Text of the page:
My brother, David Reuben, passed away from
a pulmonary embolism in Augusta, Georgia, just two days after September
11th. He is survived by myself, his wife, Kathryn
Ann, his daughter, Karen Elizabeth and his two granddaughters, Megan Ashley
& Kristen Marie, and his grandson, Miatthew David Dean Brown.
My brother did not lead a remarkable life,
at least by the artificial criteria by which society measures success.
He never achieved stature in any particular field, working common jobs,
as a driver for Coca Cola, and in pest control.
But he enjoyed his work with Coca Cola, particularly
the camaraderie, and took pride in what he did. And if the measure
of one’s life lies in the depth of love one engenders, then his was remarkable,
indeed, for his family and friends love and miss him desperately.
He lived a troubled life, as bi-polar, suffering
from severe depression, compounded by growing up in a pacifist, vegetarian
family in a society intolerant at best, even hostile toward both. Seeking to ‘fit in’, he ate as he pleased (and
as pleased others) and ended up as a sailor on the USS Forrestal during
the Vietnam war, luckily surviving the conflagration that nearly sank her.
Come to think of it, he did distinguish himself
there in at least a couple of ways. As a radio host and DJ on the
Forrestal, he developed a distinctive and professional ‘radio voice’ which
led him to soccasional gigs later, in Augusta.
He dabbled in cartooning, creating a “Dr. Dave” personna and alter-ego and, though unpublished, some genuinely
He loved music, played a little clarinet (actually, it was a regular size clarinet – sorry, old musician joke), was particularly fond of Sinatra (his brother
sharing a birth date with The King, he chose to follow the Chairman of
David was proud of our family’s historical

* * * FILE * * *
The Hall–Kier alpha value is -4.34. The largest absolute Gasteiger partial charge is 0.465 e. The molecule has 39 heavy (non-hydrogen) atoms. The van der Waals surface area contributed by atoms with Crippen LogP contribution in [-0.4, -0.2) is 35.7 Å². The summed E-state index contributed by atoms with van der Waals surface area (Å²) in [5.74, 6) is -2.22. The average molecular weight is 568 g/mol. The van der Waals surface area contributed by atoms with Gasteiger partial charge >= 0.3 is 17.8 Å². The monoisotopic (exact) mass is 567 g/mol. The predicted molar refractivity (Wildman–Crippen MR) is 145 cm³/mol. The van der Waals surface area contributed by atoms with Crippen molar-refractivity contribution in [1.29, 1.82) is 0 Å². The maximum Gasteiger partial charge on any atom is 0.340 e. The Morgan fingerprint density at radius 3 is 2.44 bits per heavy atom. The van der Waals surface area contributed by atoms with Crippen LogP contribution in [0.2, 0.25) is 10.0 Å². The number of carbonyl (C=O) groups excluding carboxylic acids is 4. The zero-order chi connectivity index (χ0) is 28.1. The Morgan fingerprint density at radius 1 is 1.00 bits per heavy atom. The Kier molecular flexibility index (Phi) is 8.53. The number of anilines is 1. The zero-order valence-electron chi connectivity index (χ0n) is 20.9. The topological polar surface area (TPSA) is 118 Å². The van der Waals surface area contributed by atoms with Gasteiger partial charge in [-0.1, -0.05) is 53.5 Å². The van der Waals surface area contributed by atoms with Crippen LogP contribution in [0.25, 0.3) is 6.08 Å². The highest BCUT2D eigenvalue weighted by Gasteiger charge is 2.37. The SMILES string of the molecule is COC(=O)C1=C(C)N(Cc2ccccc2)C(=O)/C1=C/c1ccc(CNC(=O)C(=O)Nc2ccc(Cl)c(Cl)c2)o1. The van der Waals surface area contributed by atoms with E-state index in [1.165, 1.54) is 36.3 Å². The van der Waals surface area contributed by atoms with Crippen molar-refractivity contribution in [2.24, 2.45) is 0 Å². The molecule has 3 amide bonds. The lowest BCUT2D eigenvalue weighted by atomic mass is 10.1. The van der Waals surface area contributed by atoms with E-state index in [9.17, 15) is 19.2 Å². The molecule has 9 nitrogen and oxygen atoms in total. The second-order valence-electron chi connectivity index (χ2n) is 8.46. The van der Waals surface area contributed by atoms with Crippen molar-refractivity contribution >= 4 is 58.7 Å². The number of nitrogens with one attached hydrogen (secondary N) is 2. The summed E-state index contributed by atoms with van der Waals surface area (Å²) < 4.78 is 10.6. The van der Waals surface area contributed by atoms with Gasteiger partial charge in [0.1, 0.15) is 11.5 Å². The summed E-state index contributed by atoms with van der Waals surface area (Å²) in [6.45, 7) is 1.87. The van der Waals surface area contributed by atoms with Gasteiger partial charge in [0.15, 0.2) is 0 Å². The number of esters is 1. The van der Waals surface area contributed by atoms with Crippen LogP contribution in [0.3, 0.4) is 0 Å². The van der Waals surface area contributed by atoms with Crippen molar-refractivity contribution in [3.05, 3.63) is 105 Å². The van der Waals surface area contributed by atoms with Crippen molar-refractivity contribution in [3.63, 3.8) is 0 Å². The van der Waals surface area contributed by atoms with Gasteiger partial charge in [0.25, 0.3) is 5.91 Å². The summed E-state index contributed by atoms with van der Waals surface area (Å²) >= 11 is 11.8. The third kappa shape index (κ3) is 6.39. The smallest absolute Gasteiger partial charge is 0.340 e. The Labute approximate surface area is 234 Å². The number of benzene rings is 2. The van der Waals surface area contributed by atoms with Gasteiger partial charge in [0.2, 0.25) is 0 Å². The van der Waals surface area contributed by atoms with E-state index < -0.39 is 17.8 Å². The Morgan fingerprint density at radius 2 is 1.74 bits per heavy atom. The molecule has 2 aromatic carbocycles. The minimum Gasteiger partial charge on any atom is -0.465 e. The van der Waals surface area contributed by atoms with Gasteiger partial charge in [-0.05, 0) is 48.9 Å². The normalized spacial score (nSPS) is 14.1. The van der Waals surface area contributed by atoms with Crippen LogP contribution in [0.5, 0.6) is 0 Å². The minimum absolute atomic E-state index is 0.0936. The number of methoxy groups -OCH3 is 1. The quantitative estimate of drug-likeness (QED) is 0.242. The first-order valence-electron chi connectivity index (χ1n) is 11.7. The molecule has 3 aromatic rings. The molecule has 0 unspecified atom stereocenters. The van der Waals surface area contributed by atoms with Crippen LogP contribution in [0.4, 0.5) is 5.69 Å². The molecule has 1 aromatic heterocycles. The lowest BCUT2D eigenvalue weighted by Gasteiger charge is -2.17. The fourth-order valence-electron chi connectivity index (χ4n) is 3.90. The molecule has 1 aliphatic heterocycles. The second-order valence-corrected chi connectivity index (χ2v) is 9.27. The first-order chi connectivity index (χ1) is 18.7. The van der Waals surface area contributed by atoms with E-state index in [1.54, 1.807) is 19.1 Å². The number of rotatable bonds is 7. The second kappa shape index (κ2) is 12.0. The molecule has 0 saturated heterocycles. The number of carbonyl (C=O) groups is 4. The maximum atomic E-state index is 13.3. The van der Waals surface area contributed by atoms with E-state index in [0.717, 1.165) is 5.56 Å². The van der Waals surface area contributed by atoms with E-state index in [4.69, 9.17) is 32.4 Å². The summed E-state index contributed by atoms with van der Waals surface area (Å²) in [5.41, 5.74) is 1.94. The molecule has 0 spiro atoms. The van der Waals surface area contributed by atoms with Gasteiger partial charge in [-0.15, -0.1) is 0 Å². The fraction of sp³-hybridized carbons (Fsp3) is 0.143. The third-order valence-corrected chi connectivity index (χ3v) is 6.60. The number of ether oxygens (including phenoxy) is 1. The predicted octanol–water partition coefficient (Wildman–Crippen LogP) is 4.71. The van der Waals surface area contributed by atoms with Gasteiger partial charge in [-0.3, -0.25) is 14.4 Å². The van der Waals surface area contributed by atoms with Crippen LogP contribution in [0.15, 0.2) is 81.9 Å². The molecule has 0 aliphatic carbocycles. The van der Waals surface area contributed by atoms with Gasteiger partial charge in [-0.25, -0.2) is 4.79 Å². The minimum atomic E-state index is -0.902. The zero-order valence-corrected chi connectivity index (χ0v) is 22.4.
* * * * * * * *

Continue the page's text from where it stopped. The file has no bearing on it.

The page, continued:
connection with the great Puerto Rican independence leader, Don Pedro Albizu
Campos, and of the fact that Don Pedro, personally, blessed him.
And so David informally adopted Albizu as an ancillary middle name.
David is a Hebrew name meaning ‘beloved’. The joke goes that Davids spend their entire lives mocking their appelation and trying those who try to love them and, like all of us, David could make us work at loving him. But he was David. He created and nurtured a family and lives
in them, beloved.
I do not know, though suspect, that David bore
some traumatic, personal tragedy from his childhood. He seemed beset
by more devils than his bi-polarity might have accounted for. His
outward cheerfulness belied an inner sadness. Without getting into
the metaphysical, I cannot say, though, again, I suspect, that my brother,
in his abiding compassion, was deeply wounded by the events of September
11th. Perhaps life simply became more than he could bear and if we
do indeed choose our own death, even through ‘natural causes’, perhaps
David’s inner self chose to leave this world at that time.
He is beyond pain, beyond care but deeply,
deeply loved and sorely missed by we who survive him.
There is a strong Latin American political
connection in this social activist family and there is a tradition among
that culture of honoring those not present by evoking their name, calling,
David Reuben Albizu Zwickel, “ˇPresente!”
Brother, Daniel Zwickel ben Avram,
18 July, 2002